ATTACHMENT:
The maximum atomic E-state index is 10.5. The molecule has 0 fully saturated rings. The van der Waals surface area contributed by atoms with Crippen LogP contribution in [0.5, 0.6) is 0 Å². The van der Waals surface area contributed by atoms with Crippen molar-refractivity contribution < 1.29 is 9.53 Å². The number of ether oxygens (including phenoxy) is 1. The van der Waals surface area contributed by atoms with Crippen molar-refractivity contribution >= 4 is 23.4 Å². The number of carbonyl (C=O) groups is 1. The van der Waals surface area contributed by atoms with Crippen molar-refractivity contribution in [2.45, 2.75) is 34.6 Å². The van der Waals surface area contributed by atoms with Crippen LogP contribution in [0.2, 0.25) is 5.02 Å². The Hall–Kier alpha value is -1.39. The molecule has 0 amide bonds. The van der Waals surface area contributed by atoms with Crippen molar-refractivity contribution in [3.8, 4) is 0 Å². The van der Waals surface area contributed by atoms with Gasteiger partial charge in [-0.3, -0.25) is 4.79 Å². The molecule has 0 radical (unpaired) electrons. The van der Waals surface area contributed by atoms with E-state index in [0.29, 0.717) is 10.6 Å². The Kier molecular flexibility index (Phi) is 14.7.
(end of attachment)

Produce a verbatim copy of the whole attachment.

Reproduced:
The maximum atomic E-state index is 10.5. The molecule has 0 fully saturated rings. The van der Waals surface area contributed by atoms with Crippen LogP contribution in [0.5, 0.6) is 0 Å². The van der Waals surface area contributed by atoms with Crippen molar-refractivity contribution < 1.29 is 9.53 Å². The number of ether oxygens (including phenoxy) is 1. The van der Waals surface area contributed by atoms with Crippen molar-refractivity contribution >= 4 is 23.4 Å². The number of carbonyl (C=O) groups is 1. The van der Waals surface area contributed by atoms with Crippen molar-refractivity contribution in [2.45, 2.75) is 34.6 Å². The van der Waals surface area contributed by atoms with Crippen LogP contribution in [0.2, 0.25) is 5.02 Å². The Hall–Kier alpha value is -1.39. The molecule has 0 amide bonds. The van der Waals surface area contributed by atoms with Crippen molar-refractivity contribution in [3.8, 4) is 0 Å². The van der Waals surface area contributed by atoms with Gasteiger partial charge in [-0.3, -0.25) is 4.79 Å². The molecule has 0 radical (unpaired) electrons. The van der Waals surface area contributed by atoms with E-state index in [0.29, 0.717) is 10.6 Å². The Kier molecular flexibility index (Phi) is 14.7.